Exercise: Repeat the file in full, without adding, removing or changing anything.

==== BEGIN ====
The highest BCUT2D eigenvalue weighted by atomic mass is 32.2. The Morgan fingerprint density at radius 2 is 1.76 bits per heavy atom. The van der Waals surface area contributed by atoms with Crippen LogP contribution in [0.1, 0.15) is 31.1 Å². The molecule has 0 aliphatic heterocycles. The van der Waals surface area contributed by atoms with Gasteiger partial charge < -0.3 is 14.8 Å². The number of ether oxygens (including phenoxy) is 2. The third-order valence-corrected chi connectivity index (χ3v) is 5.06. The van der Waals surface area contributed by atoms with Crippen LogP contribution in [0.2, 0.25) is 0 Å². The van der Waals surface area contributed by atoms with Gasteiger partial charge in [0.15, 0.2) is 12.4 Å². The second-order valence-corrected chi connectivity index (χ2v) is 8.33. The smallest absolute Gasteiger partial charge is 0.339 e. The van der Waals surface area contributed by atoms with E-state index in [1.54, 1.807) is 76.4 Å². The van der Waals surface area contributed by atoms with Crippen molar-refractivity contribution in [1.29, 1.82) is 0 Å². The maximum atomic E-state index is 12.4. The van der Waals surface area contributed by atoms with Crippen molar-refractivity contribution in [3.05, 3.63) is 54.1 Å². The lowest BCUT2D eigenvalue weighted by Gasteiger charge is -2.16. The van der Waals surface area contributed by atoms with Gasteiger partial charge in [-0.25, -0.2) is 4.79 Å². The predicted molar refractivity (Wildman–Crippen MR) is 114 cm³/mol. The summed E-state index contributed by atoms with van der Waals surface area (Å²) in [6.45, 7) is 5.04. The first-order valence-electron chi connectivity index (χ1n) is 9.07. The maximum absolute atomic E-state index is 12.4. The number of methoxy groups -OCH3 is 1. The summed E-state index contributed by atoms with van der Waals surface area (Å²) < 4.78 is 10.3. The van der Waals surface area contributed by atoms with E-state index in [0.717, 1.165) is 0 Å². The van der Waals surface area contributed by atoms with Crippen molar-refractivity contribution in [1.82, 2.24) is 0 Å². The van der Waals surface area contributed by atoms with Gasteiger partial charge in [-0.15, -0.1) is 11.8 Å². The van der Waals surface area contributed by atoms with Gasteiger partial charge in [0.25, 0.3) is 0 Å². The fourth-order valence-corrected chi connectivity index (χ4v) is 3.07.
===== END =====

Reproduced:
The highest BCUT2D eigenvalue weighted by atomic mass is 32.2. The Morgan fingerprint density at radius 2 is 1.76 bits per heavy atom. The van der Waals surface area contributed by atoms with Crippen LogP contribution in [0.1, 0.15) is 31.1 Å². The molecule has 0 aliphatic heterocycles. The van der Waals surface area contributed by atoms with Gasteiger partial charge < -0.3 is 14.8 Å². The number of ether oxygens (including phenoxy) is 2. The third-order valence-corrected chi connectivity index (χ3v) is 5.06. The van der Waals surface area contributed by atoms with Crippen LogP contribution in [0.2, 0.25) is 0 Å². The van der Waals surface area contributed by atoms with Gasteiger partial charge in [0.15, 0.2) is 12.4 Å². The second-order valence-corrected chi connectivity index (χ2v) is 8.33. The smallest absolute Gasteiger partial charge is 0.339 e. The van der Waals surface area contributed by atoms with E-state index in [1.54, 1.807) is 76.4 Å². The van der Waals surface area contributed by atoms with Crippen molar-refractivity contribution in [1.29, 1.82) is 0 Å². The maximum atomic E-state index is 12.4. The van der Waals surface area contributed by atoms with Crippen molar-refractivity contribution in [3.05, 3.63) is 54.1 Å². The lowest BCUT2D eigenvalue weighted by Gasteiger charge is -2.16. The van der Waals surface area contributed by atoms with Gasteiger partial charge in [-0.25, -0.2) is 4.79 Å². The predicted molar refractivity (Wildman–Crippen MR) is 114 cm³/mol. The summed E-state index contributed by atoms with van der Waals surface area (Å²) in [6.45, 7) is 5.04. The first-order valence-electron chi connectivity index (χ1n) is 9.07. The maximum absolute atomic E-state index is 12.4. The number of methoxy groups -OCH3 is 1. The summed E-state index contributed by atoms with van der Waals surface area (Å²) < 4.78 is 10.3. The van der Waals surface area contributed by atoms with E-state index in [0.717, 1.165) is 0 Å². The van der Waals surface area contributed by atoms with Crippen molar-refractivity contribution in [1.82, 2.24) is 0 Å². The van der Waals surface area contributed by atoms with Gasteiger partial charge in [-0.15, -0.1) is 11.8 Å². The van der Waals surface area contributed by atoms with Gasteiger partial charge in [0.25, 0.3) is 0 Å². The fourth-order valence-corrected chi connectivity index (χ4v) is 3.07.